Until September 1st, 2014, the Examination Committees were responsible for the practical organization of interim and final examinations. Given that the duties of the Examination Committees were reinforced as of September 1st, 2010, resulting in greater emphasis on safeguarding quality, the institute board is responsible for this task with effect from September 1st, 2014. This is the reason for drawing up the 2015 Central Examination Regulations. The regulations specify, among other things, the duties of examiners/subject experts and invigilators during examinations. The regulations also include the rules for students. In addition to the introduction of these regulations, a cover sheet has been designed for use by lecturers in examinations. The design of the attendance card has been modified. Within the framework of the regulations, and certainly in the context of fraud policy at the TU/e, agreements have been made regarding toilet visits during examinations, and which types of ‘transgression’ constitute fraud/cheating (e.g. placing a mobile telephone in a trouser pocket instead of in a bag).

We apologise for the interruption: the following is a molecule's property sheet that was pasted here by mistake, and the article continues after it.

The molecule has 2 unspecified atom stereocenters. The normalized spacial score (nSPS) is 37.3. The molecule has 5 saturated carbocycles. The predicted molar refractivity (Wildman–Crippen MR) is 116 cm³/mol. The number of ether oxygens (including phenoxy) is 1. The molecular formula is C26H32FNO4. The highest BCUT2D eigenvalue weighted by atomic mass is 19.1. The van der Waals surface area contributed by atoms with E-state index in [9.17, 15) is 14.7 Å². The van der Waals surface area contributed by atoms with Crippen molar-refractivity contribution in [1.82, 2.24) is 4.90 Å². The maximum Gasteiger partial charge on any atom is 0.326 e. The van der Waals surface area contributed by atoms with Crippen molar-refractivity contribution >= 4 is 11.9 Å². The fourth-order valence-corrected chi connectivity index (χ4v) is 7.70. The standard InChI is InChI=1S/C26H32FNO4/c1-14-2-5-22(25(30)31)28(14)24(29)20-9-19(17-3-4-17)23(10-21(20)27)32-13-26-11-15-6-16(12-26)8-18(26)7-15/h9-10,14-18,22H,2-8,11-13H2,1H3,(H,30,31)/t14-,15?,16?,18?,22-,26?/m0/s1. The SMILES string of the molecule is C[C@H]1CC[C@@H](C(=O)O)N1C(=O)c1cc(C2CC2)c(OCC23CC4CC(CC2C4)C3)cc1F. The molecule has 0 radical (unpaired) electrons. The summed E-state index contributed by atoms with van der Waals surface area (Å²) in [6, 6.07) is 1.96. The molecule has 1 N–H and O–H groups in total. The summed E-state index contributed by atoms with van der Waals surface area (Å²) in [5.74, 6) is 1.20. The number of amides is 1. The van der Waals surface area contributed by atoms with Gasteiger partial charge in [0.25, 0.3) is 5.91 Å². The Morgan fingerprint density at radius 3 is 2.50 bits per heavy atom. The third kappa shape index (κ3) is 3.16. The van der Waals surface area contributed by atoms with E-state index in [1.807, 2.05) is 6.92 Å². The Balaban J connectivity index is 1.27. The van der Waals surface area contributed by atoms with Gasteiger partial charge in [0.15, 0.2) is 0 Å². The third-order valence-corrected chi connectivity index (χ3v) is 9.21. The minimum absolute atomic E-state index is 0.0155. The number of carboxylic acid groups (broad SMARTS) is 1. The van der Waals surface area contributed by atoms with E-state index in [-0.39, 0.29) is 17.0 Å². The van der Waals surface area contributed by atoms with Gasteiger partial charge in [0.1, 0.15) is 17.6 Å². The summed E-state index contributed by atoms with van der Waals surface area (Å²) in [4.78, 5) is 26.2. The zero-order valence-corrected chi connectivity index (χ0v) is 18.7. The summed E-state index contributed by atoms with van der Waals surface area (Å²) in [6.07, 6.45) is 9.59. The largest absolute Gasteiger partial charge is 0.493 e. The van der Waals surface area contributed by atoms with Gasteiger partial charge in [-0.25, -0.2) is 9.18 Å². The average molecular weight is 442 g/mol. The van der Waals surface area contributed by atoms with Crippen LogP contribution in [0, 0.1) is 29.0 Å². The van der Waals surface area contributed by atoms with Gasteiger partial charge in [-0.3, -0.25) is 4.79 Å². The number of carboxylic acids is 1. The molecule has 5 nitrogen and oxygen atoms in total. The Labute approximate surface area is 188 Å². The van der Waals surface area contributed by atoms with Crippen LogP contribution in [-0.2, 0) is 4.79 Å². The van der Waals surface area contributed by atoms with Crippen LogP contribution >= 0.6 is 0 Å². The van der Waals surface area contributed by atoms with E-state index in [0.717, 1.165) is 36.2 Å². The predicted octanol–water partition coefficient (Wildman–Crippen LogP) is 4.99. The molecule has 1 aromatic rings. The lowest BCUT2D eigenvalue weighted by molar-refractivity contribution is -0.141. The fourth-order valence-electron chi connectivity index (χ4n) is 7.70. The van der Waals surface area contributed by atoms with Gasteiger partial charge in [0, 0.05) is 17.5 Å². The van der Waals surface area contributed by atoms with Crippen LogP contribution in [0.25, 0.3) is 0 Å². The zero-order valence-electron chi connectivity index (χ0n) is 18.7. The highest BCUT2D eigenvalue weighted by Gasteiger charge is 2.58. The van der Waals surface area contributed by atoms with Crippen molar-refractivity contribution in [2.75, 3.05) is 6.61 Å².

Legislation and regulations: 

  • 2015 Central Examination Regulations, adopted by the CvB on December 4th, 2014 including annexes.

5.2.3. TU/e testing policy

The purpose of the TU/e Assessment Framework is to enable the institute as a whole to account for testing methods and to promote, monitor and safeguard the quality of assessment. On the basis of the TU/e-wide assessment framework and policy, each department draws up a testing policy with the same aims, but geared to department level. It is useful for students to know how responsibility for the quality assurance of assessment processes is assigned.

The responsibilities are split into two parts. On the one hand, the program board undertakes to ensure quality in the manner set out in the testing policy regarding ensuring the quality of assessment. On the other hand, each program has an Examination Committee whose duties include the proactive monitoring of compliance with agreements made and safeguarding assessment quality.